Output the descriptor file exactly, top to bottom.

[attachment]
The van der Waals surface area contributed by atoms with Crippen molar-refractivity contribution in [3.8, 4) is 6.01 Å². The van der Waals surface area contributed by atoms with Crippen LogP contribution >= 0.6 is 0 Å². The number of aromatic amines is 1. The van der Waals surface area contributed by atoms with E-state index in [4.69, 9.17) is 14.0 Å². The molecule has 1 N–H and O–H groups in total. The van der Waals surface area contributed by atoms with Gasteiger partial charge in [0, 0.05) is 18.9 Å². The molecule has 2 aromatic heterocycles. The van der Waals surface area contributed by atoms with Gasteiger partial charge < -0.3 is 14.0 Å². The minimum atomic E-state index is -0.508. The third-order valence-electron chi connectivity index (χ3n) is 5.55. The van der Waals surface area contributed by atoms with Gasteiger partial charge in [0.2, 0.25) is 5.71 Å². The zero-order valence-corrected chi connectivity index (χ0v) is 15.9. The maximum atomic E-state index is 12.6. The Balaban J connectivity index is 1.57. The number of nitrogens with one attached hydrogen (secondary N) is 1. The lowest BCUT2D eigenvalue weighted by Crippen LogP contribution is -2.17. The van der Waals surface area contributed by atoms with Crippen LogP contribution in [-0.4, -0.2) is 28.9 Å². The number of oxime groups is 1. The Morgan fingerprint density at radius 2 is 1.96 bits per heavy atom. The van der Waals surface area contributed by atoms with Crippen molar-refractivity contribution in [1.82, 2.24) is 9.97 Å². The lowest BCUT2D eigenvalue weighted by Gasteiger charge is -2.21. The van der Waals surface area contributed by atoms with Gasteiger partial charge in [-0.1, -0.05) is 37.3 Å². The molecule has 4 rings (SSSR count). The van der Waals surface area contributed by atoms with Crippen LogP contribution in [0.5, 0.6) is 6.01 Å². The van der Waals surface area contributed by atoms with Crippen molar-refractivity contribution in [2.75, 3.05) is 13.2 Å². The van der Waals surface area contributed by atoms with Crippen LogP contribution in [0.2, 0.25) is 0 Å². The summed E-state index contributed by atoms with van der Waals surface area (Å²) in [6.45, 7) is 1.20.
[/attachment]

The van der Waals surface area contributed by atoms with Crippen molar-refractivity contribution in [3.8, 4) is 6.01 Å². The van der Waals surface area contributed by atoms with Crippen LogP contribution >= 0.6 is 0 Å². The number of aromatic amines is 1. The van der Waals surface area contributed by atoms with E-state index in [4.69, 9.17) is 14.0 Å². The molecule has 1 N–H and O–H groups in total. The van der Waals surface area contributed by atoms with Gasteiger partial charge in [0, 0.05) is 18.9 Å². The molecule has 2 aromatic heterocycles. The van der Waals surface area contributed by atoms with Gasteiger partial charge < -0.3 is 14.0 Å². The minimum atomic E-state index is -0.508. The third-order valence-electron chi connectivity index (χ3n) is 5.55. The van der Waals surface area contributed by atoms with Gasteiger partial charge in [0.2, 0.25) is 5.71 Å². The zero-order valence-corrected chi connectivity index (χ0v) is 15.9. The maximum atomic E-state index is 12.6. The Balaban J connectivity index is 1.57. The number of nitrogens with one attached hydrogen (secondary N) is 1. The lowest BCUT2D eigenvalue weighted by Crippen LogP contribution is -2.17. The van der Waals surface area contributed by atoms with Crippen LogP contribution in [-0.4, -0.2) is 28.9 Å². The number of oxime groups is 1. The Morgan fingerprint density at radius 2 is 1.96 bits per heavy atom. The van der Waals surface area contributed by atoms with Crippen molar-refractivity contribution in [1.82, 2.24) is 9.97 Å². The lowest BCUT2D eigenvalue weighted by Gasteiger charge is -2.21. The van der Waals surface area contributed by atoms with Gasteiger partial charge in [-0.1, -0.05) is 37.3 Å². The molecule has 4 rings (SSSR count). The van der Waals surface area contributed by atoms with Crippen LogP contribution in [0.5, 0.6) is 6.01 Å². The van der Waals surface area contributed by atoms with Crippen molar-refractivity contribution in [2.75, 3.05) is 13.2 Å². The van der Waals surface area contributed by atoms with Crippen LogP contribution in [0.2, 0.25) is 0 Å². The summed E-state index contributed by atoms with van der Waals surface area (Å²) in [6.45, 7) is 1.20.